I worked hard for both these projects. I did whatever I could. I got the best grade in Project A, but I failed in Project B. How come? Reason was Osama Bin Laden. What? Really? Yes, I am not kidding. Post 2001 attacks, US Government’s funding for all US universities reduced so much that many of us didn't get scholarships. Many of my friends went ahead to US without a scholarship, in the hope of finding a part time job to pay the university fees. Some struggled and survived there. Some couldn't and came back after losing money. I didn't go. Because I needed a cushion to take that risk and I didn't have one. My father wasn't rich enough to support me if I didn't get a job there. So I chose to stay back.

I don’t regret not going to US. Life had offered me much more than what I had imagined I would get if I had gone there. No, I don’t mean ‘money’ by ‘much more’. I had taken up a job in Bangalore. I started learning to face the society with a smile, for breaking their social norm of going to USA.  Yes, I did answer in every function I attended, every chat that I had with friends, every time I faced my relatives, why is it OK for me to be in India. It was tough but I had to do it.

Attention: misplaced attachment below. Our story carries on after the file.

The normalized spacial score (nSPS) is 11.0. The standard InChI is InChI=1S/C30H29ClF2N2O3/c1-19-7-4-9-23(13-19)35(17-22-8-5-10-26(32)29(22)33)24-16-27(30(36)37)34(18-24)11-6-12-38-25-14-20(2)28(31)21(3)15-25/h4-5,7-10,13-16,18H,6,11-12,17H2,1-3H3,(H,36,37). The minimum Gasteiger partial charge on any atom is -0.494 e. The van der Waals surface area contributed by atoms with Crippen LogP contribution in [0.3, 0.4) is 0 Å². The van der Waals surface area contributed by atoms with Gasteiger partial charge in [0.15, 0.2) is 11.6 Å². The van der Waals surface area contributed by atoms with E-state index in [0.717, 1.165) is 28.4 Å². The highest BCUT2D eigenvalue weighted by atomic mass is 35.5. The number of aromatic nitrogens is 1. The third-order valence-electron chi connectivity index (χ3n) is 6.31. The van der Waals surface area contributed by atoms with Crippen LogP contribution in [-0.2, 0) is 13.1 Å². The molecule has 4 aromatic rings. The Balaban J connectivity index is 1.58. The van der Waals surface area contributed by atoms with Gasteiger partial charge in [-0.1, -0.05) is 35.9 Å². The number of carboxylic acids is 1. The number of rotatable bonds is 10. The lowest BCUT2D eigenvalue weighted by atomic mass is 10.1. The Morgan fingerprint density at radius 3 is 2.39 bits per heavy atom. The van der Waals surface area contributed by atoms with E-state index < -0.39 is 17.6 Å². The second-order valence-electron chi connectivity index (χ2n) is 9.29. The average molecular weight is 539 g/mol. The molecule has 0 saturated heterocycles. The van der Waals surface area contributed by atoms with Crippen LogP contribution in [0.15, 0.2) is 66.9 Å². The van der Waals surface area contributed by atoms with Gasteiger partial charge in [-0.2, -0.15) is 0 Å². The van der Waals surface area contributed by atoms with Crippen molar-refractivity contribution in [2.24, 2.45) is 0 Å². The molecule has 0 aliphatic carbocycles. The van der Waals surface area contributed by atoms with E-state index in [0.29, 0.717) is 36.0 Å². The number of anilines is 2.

But I also started to think from these experiences what it means to not have financial cushions in life. How can we expect an unprivileged child to leave his/her work and join school when there is no cushion for hunger of their family? How can we expect rural people to compete in studies and get into high paying professions, when there is no cushion for their daily living? I thought and thought but didn't know what to do. I was a small guy in a big system. What could I do alone? All I could do to satisfy myself was to sponsor some technical education and accommodation fees to couple of my school and other childhood friends, so that there were able to get jobs here and abroad and could repay my money back. Probably I wouldn't have felt that satisfaction in anything else but being the financial cushion for them.

In the meanwhile, Bangalore treated me very well for first few years of my career. I got good roommates, good friends, nice job, good company, all was well. But I didn't know that there were many more things to face in life. I knew, I was “different” from my childhood; but there was something that hit me very hard when I was 26, the fact that “I will remain different”. Yes, I am gay, I was gay and I will remain gay, no matter how much I act straight, no matter how many conversion therapies I undergo, no matter which yoga, meditation or ayurvedic medicine I take, no matter how many poojas that I do, no matter how much I lie to myself, I was gonna be gay, remain gay. From the core of my heart, I could only, only and only like men and never ever women. I could fake love, I could fake sex, I could fake being a good husband, I could fake being a good son but I could never ever be truthful, neither to myself nor to others, It would only be fake. It hit me very hard, really really hard. I cried. I cried and I cried for days. I had many sleepless nights. I wept in office rest rooms. I wept during the bike rides. I wept everywhere, every time I got reminded that the time has come for me to choose between a fake but stable life versus a truthful one but one full of thorns.